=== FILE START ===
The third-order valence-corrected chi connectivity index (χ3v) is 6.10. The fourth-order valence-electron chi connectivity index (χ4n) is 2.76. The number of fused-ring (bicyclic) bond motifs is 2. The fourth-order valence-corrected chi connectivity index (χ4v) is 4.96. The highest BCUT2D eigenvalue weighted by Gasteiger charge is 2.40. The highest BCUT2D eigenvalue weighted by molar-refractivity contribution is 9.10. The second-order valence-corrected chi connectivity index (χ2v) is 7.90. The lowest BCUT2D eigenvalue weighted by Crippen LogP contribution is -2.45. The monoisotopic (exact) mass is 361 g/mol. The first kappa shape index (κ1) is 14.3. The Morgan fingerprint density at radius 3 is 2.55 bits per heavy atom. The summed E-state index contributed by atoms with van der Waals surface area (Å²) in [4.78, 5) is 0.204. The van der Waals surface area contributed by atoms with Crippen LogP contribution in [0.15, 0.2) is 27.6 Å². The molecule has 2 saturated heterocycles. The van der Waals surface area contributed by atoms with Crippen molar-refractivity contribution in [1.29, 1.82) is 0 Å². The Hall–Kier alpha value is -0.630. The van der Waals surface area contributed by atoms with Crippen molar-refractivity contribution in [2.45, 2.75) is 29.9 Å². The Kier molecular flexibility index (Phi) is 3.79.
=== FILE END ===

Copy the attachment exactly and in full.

The third-order valence-corrected chi connectivity index (χ3v) is 6.10. The fourth-order valence-electron chi connectivity index (χ4n) is 2.76. The number of fused-ring (bicyclic) bond motifs is 2. The fourth-order valence-corrected chi connectivity index (χ4v) is 4.96. The highest BCUT2D eigenvalue weighted by Gasteiger charge is 2.40. The highest BCUT2D eigenvalue weighted by molar-refractivity contribution is 9.10. The second-order valence-corrected chi connectivity index (χ2v) is 7.90. The lowest BCUT2D eigenvalue weighted by Crippen LogP contribution is -2.45. The monoisotopic (exact) mass is 361 g/mol. The first kappa shape index (κ1) is 14.3. The Morgan fingerprint density at radius 3 is 2.55 bits per heavy atom. The summed E-state index contributed by atoms with van der Waals surface area (Å²) in [4.78, 5) is 0.204. The van der Waals surface area contributed by atoms with Crippen LogP contribution in [0.15, 0.2) is 27.6 Å². The molecule has 2 saturated heterocycles. The van der Waals surface area contributed by atoms with Crippen molar-refractivity contribution in [1.29, 1.82) is 0 Å². The Hall–Kier alpha value is -0.630. The van der Waals surface area contributed by atoms with Crippen molar-refractivity contribution in [2.45, 2.75) is 29.9 Å². The Kier molecular flexibility index (Phi) is 3.79.